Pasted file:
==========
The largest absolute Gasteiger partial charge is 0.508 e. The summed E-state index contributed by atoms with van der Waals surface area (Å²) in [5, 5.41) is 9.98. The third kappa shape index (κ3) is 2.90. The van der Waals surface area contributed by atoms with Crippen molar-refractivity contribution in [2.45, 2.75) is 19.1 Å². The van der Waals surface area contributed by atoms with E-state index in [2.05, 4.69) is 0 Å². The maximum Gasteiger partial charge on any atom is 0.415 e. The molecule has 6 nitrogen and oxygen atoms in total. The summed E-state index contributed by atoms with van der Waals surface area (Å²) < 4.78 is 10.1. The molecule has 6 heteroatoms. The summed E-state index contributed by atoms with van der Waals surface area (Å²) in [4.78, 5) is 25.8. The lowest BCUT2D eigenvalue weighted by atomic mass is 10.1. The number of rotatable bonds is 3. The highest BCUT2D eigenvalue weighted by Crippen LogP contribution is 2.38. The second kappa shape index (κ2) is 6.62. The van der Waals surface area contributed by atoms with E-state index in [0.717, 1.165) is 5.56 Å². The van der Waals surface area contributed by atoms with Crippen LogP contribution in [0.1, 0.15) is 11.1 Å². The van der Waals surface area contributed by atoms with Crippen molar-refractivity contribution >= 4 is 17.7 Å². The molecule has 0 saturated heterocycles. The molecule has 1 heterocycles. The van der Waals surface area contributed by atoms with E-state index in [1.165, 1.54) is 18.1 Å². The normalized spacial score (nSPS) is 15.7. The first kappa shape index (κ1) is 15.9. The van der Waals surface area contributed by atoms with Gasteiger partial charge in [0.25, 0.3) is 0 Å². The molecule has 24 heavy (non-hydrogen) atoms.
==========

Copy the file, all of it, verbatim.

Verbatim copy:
The largest absolute Gasteiger partial charge is 0.508 e. The summed E-state index contributed by atoms with van der Waals surface area (Å²) in [5, 5.41) is 9.98. The third kappa shape index (κ3) is 2.90. The van der Waals surface area contributed by atoms with Crippen molar-refractivity contribution in [2.45, 2.75) is 19.1 Å². The van der Waals surface area contributed by atoms with E-state index in [2.05, 4.69) is 0 Å². The maximum Gasteiger partial charge on any atom is 0.415 e. The molecule has 6 nitrogen and oxygen atoms in total. The summed E-state index contributed by atoms with van der Waals surface area (Å²) < 4.78 is 10.1. The molecule has 6 heteroatoms. The summed E-state index contributed by atoms with van der Waals surface area (Å²) in [4.78, 5) is 25.8. The lowest BCUT2D eigenvalue weighted by atomic mass is 10.1. The number of rotatable bonds is 3. The highest BCUT2D eigenvalue weighted by Crippen LogP contribution is 2.38. The second kappa shape index (κ2) is 6.62. The van der Waals surface area contributed by atoms with E-state index in [0.717, 1.165) is 5.56 Å². The van der Waals surface area contributed by atoms with Crippen LogP contribution in [0.1, 0.15) is 11.1 Å². The van der Waals surface area contributed by atoms with Crippen molar-refractivity contribution >= 4 is 17.7 Å². The molecule has 0 saturated heterocycles. The molecule has 1 heterocycles. The van der Waals surface area contributed by atoms with E-state index in [1.165, 1.54) is 18.1 Å². The normalized spacial score (nSPS) is 15.7. The first kappa shape index (κ1) is 15.9. The van der Waals surface area contributed by atoms with Gasteiger partial charge in [0.25, 0.3) is 0 Å². The molecule has 24 heavy (non-hydrogen) atoms.